Value

dbConnect() returns an S4 object that inherits from DBIConnection. This object is used to communicate with the database engine.

Specification

DBI recommends using the following argument names for authentication parameters, with NULL default:

  • user for the user name (default: current user)

  • password for the password

  • host for the host name (default: local connection)

  • port for the port number (default: local connection)

  • dbname for the name of the database on the host, or the database file name

The defaults should provide reasonable behavior, in particular a local connection for host = NULL. For some DBMS (e.g., PostgreSQL), this is different to a TCP/IP connection to localhost.

Examples

# SQLite only needs a path to the database. (Here, ":memory:" is a special
# path that creates an in-memory database.) Other database drivers
# will require more details (like user, password, host, port, etc.)
con <- dbConnect(RSQLite::SQLite(), ":memory:")
con

dbListTables(con)

dbDisconnect(con)

Disconnect (close) a connection

This section describes the behavior of the following method:

dbDisconnect(conn, ...)

Description

This closes the connection, discards all pending work, and frees resources (e.g., memory, sockets).

Arguments

conn

A DBIConnection object, as returned by dbConnect().

...

Other parameters passed on to methods.

Value

dbDisconnect() returns TRUE, invisibly.

Specification

A warning is issued on garbage collection when a connection has been released without calling dbDisconnect(). A warning is issued immediately when calling dbDisconnect() on an already disconnected or invalid connection.

Examples

con <- dbConnect(RSQLite::SQLite(), ":memory:")
dbDisconnect(con)

Execute a query on a given database connection

This section describes the behavior of the following method:

dbSendQuery(conn, statement, ...)

Description

The dbSendQuery() method only submits and synchronously executes the SQL query to the database engine. It does not extract any records — for that you need to use the dbFetch() method, and then you must call dbClearResult() when you finish fetching the records you need. For interactive use, you should almost always prefer dbGetQuery().

Arguments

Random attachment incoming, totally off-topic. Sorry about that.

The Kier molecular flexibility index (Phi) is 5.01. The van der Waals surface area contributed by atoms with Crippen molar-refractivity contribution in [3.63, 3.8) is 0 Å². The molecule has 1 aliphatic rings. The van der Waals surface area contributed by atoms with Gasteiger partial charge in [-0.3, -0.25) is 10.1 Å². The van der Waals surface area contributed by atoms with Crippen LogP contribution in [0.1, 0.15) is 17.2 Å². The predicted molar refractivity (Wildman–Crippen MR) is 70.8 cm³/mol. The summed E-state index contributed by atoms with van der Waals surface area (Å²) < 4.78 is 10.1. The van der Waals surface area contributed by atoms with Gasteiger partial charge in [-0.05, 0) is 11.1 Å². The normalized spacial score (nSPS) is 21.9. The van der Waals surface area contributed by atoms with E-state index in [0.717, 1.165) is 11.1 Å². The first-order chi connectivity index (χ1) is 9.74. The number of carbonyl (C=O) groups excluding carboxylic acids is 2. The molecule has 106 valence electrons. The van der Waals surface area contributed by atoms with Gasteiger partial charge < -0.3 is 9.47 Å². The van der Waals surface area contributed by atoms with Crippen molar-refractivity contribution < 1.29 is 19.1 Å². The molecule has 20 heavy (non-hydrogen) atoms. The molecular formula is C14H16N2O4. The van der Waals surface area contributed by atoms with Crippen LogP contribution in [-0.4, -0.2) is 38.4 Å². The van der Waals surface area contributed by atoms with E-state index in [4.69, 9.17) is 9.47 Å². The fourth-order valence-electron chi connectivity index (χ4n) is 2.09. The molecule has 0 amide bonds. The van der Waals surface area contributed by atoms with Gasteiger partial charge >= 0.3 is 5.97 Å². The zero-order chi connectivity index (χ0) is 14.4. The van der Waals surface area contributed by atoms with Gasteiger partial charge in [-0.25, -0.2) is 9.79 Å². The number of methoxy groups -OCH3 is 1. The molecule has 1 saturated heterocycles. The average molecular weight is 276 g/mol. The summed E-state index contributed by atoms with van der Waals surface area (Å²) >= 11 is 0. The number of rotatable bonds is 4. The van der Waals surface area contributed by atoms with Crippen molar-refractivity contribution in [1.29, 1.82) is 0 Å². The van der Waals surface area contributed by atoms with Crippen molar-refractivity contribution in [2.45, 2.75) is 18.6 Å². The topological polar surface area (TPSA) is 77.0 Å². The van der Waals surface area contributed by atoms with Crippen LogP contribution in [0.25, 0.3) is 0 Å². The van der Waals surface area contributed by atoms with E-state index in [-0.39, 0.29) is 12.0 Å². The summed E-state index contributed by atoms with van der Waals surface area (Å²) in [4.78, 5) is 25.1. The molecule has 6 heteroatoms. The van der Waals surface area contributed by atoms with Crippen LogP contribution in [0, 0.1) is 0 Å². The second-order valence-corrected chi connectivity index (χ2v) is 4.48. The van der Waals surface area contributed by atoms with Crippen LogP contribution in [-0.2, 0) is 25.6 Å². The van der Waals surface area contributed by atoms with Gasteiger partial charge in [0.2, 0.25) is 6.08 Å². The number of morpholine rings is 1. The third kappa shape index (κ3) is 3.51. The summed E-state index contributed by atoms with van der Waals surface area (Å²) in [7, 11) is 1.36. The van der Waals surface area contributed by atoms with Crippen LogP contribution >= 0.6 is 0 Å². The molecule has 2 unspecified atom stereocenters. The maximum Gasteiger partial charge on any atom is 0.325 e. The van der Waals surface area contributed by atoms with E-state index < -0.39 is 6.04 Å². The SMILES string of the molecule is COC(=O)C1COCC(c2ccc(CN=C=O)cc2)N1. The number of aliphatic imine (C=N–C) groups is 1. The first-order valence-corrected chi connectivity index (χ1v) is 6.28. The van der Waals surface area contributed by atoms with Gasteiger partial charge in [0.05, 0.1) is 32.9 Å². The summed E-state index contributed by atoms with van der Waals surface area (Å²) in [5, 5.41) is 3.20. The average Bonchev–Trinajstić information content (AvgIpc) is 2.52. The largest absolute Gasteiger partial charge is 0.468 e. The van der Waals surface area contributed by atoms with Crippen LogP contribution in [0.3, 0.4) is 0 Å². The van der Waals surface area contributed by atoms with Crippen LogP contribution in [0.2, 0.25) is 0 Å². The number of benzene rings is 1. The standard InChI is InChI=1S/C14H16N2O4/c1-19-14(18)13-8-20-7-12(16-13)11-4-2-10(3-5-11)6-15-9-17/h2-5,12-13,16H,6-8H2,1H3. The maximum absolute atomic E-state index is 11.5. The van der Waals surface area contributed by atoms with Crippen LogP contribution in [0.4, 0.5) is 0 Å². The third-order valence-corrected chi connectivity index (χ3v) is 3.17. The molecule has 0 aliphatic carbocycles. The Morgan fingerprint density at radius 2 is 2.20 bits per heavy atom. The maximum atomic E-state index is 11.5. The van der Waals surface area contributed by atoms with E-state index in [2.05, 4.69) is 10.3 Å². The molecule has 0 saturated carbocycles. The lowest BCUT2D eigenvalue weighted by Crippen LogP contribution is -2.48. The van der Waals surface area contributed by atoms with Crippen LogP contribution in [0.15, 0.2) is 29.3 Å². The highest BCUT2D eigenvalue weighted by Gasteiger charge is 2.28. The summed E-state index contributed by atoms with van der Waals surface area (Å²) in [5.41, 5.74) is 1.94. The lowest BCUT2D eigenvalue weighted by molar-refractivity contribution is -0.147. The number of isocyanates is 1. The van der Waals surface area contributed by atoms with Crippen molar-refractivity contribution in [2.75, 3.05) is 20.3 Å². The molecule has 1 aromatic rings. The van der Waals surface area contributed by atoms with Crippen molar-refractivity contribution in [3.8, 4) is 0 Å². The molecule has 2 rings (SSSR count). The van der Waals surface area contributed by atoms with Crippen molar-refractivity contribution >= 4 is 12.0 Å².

conn

A DBIConnection object, as returned by dbConnect().

statement

a character string containing SQL.

...

Other parameters passed on to methods.

Details

This method is for SELECT queries only. Some backends may support data manipulation queries through this method for compatibility reasons. However, callers are strongly encouraged to use dbSendStatement() for data manipulation statements.

The query is submitted to the database server and the DBMS executes it, possibly generating vast amounts of data. Where these data live is driver-specific: some drivers may choose to leave the output on the server and transfer them piecemeal to R, others may transfer all the data to the client – but not necessarily to the memory that R manages. See individual drivers' dbSendQuery() documentation for details.

Value

dbSendQuery() returns an S4 object that inherits from DBIResult. The result set can be used with dbFetch() to extract records. Once you have finished using a result, make sure to clear it with dbClearResult(). An error is raised when issuing a query over a closed or invalid connection, if the syntax of the query is invalid, or if the query is not a non-NA string.

Specification

No warnings occur under normal conditions. When done, the DBIResult object must be cleared with a call to dbClearResult(). Failure to clear the result set leads to a warning when the connection is closed.

If the backend supports only one open result set per connection, issuing a second query invalidates an already open result set and raises a warning. The newly opened result set is valid and must be cleared with dbClearResult().

Examples

con <- dbConnect(RSQLite::SQLite(), ":memory:")

dbWriteTable(con, "mtcars", mtcars)
rs <- dbSendQuery(con, "SELECT * FROM mtcars WHERE cyl = 4;")
dbFetch(rs)
dbClearResult(rs)

dbDisconnect(con)

Fetch records from a previously executed query

This section describes the behavior of the following methods:

dbFetch(res, n = -1, ...)

fetch(res, n = -1, ...)

Description

Fetch the next n elements (rows) from the result set and return them as a data.frame.

Arguments

res

An object inheriting from DBIResult, created by dbSendQuery().

n

maximum number of records to retrieve per fetch. Use n = -1 or n = Inf to retrieve all pending records. Some implementations may recognize other special values.

...

Other arguments passed on to methods.

Details

fetch() is provided for compatibility with older DBI clients - for all new code you are strongly encouraged to use dbFetch(). The default implementation for dbFetch() calls fetch() so that it is compatible with existing code. Modern backends should implement for dbFetch() only.

Value